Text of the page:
The patriarchal nature of Orthodox marriages can lead to particularly contentious divorces. With custody and alimony at stake, a man may be tempted to use his biblically granted leverage in negotiations: No get until his terms are met. Though the practice is frowned upon, it is so pervasive that there's a word for a woman whose husband refuses to grant a get: an agunah, which translates from Hebrew as "chained woman."

Most stories followed a similar arc: a desperate woman turns to Epstein, decides not to follow through with his plan, faces extortion.

"The get is often the last vestige of control that an abusive man has over his wife," says Rabbi Jeremy Stern, director of the Organization for the Resolution of Agunot, a nonprofit advocacy group for chained women. "Agunot are among the most vulnerable members of the Jewish community."

The New York legislature tried to address the problem, passing a law in 1983 that forbids the state's courts to grant a divorce if the spouse who filed for it has not "taken all steps to remove all barriers to [the other's] remarriage." Another law, passed in 1992, allows courts to consider "barriers to marriage" when setting alimony and dividing property. "There are limitations to both get laws that make it so they do not resolve the agunot problem in New York state," says Stern, who encourages couples to sign a prenuptial agreement that legally requires a husband to pay his wife a fee for each day he holds out on a get. "The solution fundamentally lies in the hands of the rabbis and the Jewish community."

A beth din provides a forum for get mediation, but it does not guarantee that a woman will find a sympathetic ear. "In many cases the Jewish religious court is on the side of the husband," says Samuel Heilman, a professor of Jewish studies at Queens College. "Both sides don't have equal power. What can she do? She has no wiggle room. She's living in an environment and society where she has no control."

Epstein was an aggressive advocate, versed in scripture, a masterful orator before beth din judges. A fellow rabbi likens hashing out cases with Epstein to negotiating with a Wall Street lawyer. Says another, "He was the guy you went to to get the job done."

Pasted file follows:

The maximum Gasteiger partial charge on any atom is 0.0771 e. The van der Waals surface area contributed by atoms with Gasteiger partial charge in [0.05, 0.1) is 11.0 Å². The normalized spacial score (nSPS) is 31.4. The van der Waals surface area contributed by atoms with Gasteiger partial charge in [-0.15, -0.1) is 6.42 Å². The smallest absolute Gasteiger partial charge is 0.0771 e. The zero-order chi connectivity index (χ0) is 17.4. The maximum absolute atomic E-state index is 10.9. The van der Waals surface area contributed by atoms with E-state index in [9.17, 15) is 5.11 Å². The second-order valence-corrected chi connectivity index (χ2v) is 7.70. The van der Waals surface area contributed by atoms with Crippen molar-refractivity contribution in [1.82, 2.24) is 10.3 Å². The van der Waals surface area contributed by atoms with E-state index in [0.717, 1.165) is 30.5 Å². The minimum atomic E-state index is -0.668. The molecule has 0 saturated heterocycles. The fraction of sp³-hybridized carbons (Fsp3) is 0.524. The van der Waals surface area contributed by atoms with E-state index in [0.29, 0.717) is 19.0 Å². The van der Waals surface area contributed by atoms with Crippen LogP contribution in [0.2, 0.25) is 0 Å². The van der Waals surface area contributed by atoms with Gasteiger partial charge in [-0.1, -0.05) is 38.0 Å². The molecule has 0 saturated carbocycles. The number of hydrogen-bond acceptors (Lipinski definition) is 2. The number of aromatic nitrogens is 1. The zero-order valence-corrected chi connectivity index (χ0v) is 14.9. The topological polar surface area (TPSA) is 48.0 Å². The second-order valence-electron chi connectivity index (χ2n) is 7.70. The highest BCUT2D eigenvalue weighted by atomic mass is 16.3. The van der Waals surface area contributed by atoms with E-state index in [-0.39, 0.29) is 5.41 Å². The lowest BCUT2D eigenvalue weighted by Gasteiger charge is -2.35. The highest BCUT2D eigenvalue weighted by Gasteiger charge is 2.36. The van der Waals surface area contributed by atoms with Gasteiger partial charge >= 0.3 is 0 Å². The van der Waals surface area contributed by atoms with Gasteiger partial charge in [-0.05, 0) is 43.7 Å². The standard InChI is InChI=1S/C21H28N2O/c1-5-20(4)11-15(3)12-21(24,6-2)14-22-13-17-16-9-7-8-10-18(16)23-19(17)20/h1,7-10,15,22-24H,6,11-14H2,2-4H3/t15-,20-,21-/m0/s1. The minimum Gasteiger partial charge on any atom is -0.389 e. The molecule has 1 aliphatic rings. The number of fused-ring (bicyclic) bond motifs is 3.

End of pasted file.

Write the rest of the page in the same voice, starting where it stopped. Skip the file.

Larry Gordon, editor of the 5 Towns Jewish Times newspaper, recalls an evening outside a synagogue several months ago when he spoke with two men about Epstein. One man said he'd hired the rabbi to handle his daughter's divorce. The other man said Epstein had worked for his uncle's ex-wife and pursued a legal action that has barred the uncle from seeing his kids for the past 15 years. "The reason I hate him is the reason you use him for your daughter," Gordon remembers the second man saying.

Epstein publicly advocated for women's empowerment. In 1989 he published a book, A Woman's Guide to the Get Process, which advised wives on their religiously sanctioned options when seeking divorce. He wrote columns on the subject for the Jewish Press. Earlier this year, he codified his philosophy, unveiling "The Bill of Rights of a Jewish Wife" in the pages of the 5 Towns. One right states, "A wife must be treated with respect and not be abused. A woman in an abusive relationship has a right to seek a get." Another: "A husband is obligated to honor and respect his wife's parents." A third: "She is entitled to be supported by her husband."

He wrote it, the author explains in his introduction, "to clarify and strengthen the rights of the Jewish wife because I am disturbed by the number of women who find themselves in unbearably difficult situations."

The manifesto circulated through the Orthodox blogosphere, drawing praise and sparking long threads of debate. Epstein's position had long been accepted by those at the progressive end of the Orthodox Jewish spectrum. But Epstein himself is a Haredi Jew.

"It was a bold statement, because that's very rare to break ranks and step out of the mold that is the Orthodox Jewish community," says Gordon, who interviewed Epstein in August. "Sometimes the view of the elders is a bit archaic and needs some revision to stay in stride with the times. He presented himself as a man on the cutting edge who was willing to take that bold initiative."

More than one local rabbi says Epstein came across as a "knight in shining armor" to agunot in the most desperate situations.

"He says he is the undertaker of failed marriages," says Gordon. "The relationship dies; someone has to bury it."

Adds the newspaper editor: "It's dirty work. It's not pretty."

The women met with Amy Neustein in a synagogue after dark. Neustein's father, Rabbi Abraham Neustein, was a respected educator at the Jewish Center for Brighton Beach and he had a set of keys to the building. Neustein, then 27, had divorced her husband three years earlier, in 1983, and had moved back in with her parents so she could devote more time to the custody battle for her three-year-old daughter. A sociologist by trade, she helped out on her father's off-the-clock project.

Rabbi Neustein ran a sort of Underground Railroad for abused women in the community. It was a delicate matter. "If the women were caught challenging what their husbands had done to them," Amy Neustein says, "they would be subject to such terrible reproach in the Orthodox Jewish community that their chances of marrying again would be nil." So two or three times a week, Neustein's father drove the women to the Jewish Center's bais medrash, the prayer room where he taught, and they told her their stories: of domestic violence, of crumbling marriages, of get refusals.

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